100 Million Computer Hours in One Model Universe

by | April 7, 2024, 12:20 PM | Galaxies & Cosmology

Part of the simulated universe. Credit: The AGORA Collaboration

In a paper that made me do math, researchers have shared the results of a remarkable new suite of simulations that explore how galaxies are born, live, and evolve.

Over 160 researchers from 60 institutions ran 100 million computer hours of simulations over eight years.

With just 8,760 hours in a year, or a little more than 70,000 hours in eight years, they essentially used 1,500 computers almost continuously for eight years in the name of doing science. 

Three different papers related to this work have been published in The Astrophysical Journal by the Agora Collaboration.

The team finds that to reproduce what we see in the universe, including the number of dwarf galaxies and the presence of disc galaxies in the very early universe, it is important to get the gas distribution right. Prior work has always focused on stars. With this more accurate and complex mass distribution, the more complex universe takes shape.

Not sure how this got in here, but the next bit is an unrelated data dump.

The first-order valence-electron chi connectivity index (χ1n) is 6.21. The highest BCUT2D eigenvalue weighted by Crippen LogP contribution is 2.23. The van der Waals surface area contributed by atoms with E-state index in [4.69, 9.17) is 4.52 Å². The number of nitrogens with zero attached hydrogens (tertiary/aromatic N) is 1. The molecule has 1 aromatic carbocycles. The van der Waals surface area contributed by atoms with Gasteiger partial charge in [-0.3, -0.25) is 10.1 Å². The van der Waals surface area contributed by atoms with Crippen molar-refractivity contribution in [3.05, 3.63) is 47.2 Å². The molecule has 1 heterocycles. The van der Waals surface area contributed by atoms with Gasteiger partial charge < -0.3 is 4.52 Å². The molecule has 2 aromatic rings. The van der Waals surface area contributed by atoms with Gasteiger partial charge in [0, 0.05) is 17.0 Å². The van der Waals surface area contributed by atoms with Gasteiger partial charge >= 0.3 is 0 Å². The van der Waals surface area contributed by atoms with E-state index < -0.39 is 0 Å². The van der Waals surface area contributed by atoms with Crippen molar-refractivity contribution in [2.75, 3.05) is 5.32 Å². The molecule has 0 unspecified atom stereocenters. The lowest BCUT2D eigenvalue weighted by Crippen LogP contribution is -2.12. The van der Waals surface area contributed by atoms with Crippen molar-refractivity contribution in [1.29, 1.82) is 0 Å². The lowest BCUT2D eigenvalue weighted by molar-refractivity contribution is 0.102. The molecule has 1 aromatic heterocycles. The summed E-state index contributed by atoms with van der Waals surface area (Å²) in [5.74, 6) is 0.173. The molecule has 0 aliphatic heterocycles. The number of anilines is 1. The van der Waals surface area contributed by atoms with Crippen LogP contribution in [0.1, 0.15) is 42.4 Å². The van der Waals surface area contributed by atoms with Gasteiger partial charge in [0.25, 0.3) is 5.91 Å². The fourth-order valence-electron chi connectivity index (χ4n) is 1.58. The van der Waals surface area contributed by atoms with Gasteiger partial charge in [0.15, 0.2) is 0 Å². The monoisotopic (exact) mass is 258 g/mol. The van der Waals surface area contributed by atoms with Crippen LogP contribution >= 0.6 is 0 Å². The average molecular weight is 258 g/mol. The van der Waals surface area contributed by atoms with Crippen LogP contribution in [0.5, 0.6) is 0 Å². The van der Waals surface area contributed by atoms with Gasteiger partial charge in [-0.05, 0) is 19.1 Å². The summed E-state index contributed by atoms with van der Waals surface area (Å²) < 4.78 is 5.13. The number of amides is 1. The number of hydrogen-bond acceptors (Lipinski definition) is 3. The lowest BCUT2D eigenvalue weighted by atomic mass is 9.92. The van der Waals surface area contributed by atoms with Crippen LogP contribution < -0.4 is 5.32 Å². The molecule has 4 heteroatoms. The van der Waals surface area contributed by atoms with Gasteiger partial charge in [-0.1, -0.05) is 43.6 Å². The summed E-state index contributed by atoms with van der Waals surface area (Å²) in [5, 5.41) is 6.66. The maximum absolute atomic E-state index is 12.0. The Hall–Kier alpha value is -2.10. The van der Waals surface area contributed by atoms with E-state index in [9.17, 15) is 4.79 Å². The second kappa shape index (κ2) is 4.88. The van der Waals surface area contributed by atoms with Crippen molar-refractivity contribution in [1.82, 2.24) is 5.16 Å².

It also took a lot of work running different models and then rerunning them to make sure everything was right. As one of the lead authors, Santi Roca-Fàbrega, puts it, “To make progress towards a theory of galaxy formation, it is crucial to compare results and codes from different simulations. We have now done this by bringing together competing code groups behind the world’s best galaxy simulators in a kind of supercomparison.” 

This is your reminder — science is a group sport, and collaboration is required to win the race toward understanding.